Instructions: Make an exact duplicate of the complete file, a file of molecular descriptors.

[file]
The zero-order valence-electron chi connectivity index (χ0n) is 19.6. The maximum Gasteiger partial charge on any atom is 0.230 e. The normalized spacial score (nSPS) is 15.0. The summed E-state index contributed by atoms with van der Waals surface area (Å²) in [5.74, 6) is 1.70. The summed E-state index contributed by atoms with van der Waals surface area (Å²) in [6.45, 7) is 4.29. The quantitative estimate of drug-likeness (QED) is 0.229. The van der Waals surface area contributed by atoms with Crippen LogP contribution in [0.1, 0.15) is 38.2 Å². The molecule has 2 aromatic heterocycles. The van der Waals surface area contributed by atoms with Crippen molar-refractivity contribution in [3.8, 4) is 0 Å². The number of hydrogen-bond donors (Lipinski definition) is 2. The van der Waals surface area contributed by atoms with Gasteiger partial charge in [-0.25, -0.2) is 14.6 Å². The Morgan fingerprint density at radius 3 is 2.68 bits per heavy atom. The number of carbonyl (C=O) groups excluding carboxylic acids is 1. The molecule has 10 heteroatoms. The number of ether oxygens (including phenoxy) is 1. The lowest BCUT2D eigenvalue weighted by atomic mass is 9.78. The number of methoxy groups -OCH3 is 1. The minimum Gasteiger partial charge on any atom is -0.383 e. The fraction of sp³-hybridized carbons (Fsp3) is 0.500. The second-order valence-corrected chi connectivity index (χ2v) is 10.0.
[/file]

The zero-order valence-electron chi connectivity index (χ0n) is 19.6. The maximum Gasteiger partial charge on any atom is 0.230 e. The normalized spacial score (nSPS) is 15.0. The summed E-state index contributed by atoms with van der Waals surface area (Å²) in [5.74, 6) is 1.70. The summed E-state index contributed by atoms with van der Waals surface area (Å²) in [6.45, 7) is 4.29. The quantitative estimate of drug-likeness (QED) is 0.229. The van der Waals surface area contributed by atoms with Crippen LogP contribution in [0.1, 0.15) is 38.2 Å². The molecule has 2 aromatic heterocycles. The van der Waals surface area contributed by atoms with Crippen molar-refractivity contribution in [3.8, 4) is 0 Å². The number of hydrogen-bond donors (Lipinski definition) is 2. The van der Waals surface area contributed by atoms with Gasteiger partial charge in [-0.25, -0.2) is 14.6 Å². The Morgan fingerprint density at radius 3 is 2.68 bits per heavy atom. The number of carbonyl (C=O) groups excluding carboxylic acids is 1. The molecule has 10 heteroatoms. The number of ether oxygens (including phenoxy) is 1. The lowest BCUT2D eigenvalue weighted by atomic mass is 9.78. The number of methoxy groups -OCH3 is 1. The minimum Gasteiger partial charge on any atom is -0.383 e. The fraction of sp³-hybridized carbons (Fsp3) is 0.500. The second-order valence-corrected chi connectivity index (χ2v) is 10.0.